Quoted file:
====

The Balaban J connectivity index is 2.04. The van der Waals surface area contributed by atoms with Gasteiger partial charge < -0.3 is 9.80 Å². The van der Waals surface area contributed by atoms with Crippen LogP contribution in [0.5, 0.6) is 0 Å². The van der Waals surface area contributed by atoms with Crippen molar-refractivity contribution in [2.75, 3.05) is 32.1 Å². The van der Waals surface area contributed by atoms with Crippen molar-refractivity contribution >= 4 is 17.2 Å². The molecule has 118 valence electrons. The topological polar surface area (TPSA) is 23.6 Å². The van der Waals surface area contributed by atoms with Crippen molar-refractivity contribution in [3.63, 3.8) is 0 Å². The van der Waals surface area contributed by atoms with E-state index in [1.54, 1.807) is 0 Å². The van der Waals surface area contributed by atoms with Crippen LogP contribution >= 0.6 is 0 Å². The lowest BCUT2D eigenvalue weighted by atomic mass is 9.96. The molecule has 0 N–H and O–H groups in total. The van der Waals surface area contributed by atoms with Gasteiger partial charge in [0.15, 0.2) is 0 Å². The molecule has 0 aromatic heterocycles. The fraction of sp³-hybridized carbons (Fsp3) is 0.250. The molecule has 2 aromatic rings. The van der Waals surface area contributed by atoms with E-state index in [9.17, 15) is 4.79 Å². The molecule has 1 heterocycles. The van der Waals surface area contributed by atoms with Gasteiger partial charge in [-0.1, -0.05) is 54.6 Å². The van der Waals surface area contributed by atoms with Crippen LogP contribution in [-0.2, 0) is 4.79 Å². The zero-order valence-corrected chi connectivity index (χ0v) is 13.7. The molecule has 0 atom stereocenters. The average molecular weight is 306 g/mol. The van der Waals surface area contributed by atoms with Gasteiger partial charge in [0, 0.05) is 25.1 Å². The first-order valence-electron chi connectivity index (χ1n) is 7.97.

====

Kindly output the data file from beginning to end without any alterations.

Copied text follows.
The Balaban J connectivity index is 2.04. The van der Waals surface area contributed by atoms with Gasteiger partial charge < -0.3 is 9.80 Å². The van der Waals surface area contributed by atoms with Crippen LogP contribution in [0.5, 0.6) is 0 Å². The van der Waals surface area contributed by atoms with Crippen molar-refractivity contribution in [2.75, 3.05) is 32.1 Å². The van der Waals surface area contributed by atoms with Crippen molar-refractivity contribution >= 4 is 17.2 Å². The molecule has 118 valence electrons. The topological polar surface area (TPSA) is 23.6 Å². The van der Waals surface area contributed by atoms with Crippen molar-refractivity contribution in [3.63, 3.8) is 0 Å². The van der Waals surface area contributed by atoms with E-state index in [1.54, 1.807) is 0 Å². The van der Waals surface area contributed by atoms with Crippen LogP contribution >= 0.6 is 0 Å². The lowest BCUT2D eigenvalue weighted by atomic mass is 9.96. The molecule has 0 N–H and O–H groups in total. The van der Waals surface area contributed by atoms with Gasteiger partial charge in [0.15, 0.2) is 0 Å². The molecule has 0 aromatic heterocycles. The fraction of sp³-hybridized carbons (Fsp3) is 0.250. The molecule has 2 aromatic rings. The van der Waals surface area contributed by atoms with E-state index in [9.17, 15) is 4.79 Å². The molecule has 1 heterocycles. The van der Waals surface area contributed by atoms with Gasteiger partial charge in [-0.1, -0.05) is 54.6 Å². The van der Waals surface area contributed by atoms with Crippen LogP contribution in [-0.2, 0) is 4.79 Å². The zero-order valence-corrected chi connectivity index (χ0v) is 13.7. The molecule has 0 atom stereocenters. The average molecular weight is 306 g/mol. The van der Waals surface area contributed by atoms with Gasteiger partial charge in [0, 0.05) is 25.1 Å². The first-order valence-electron chi connectivity index (χ1n) is 7.97.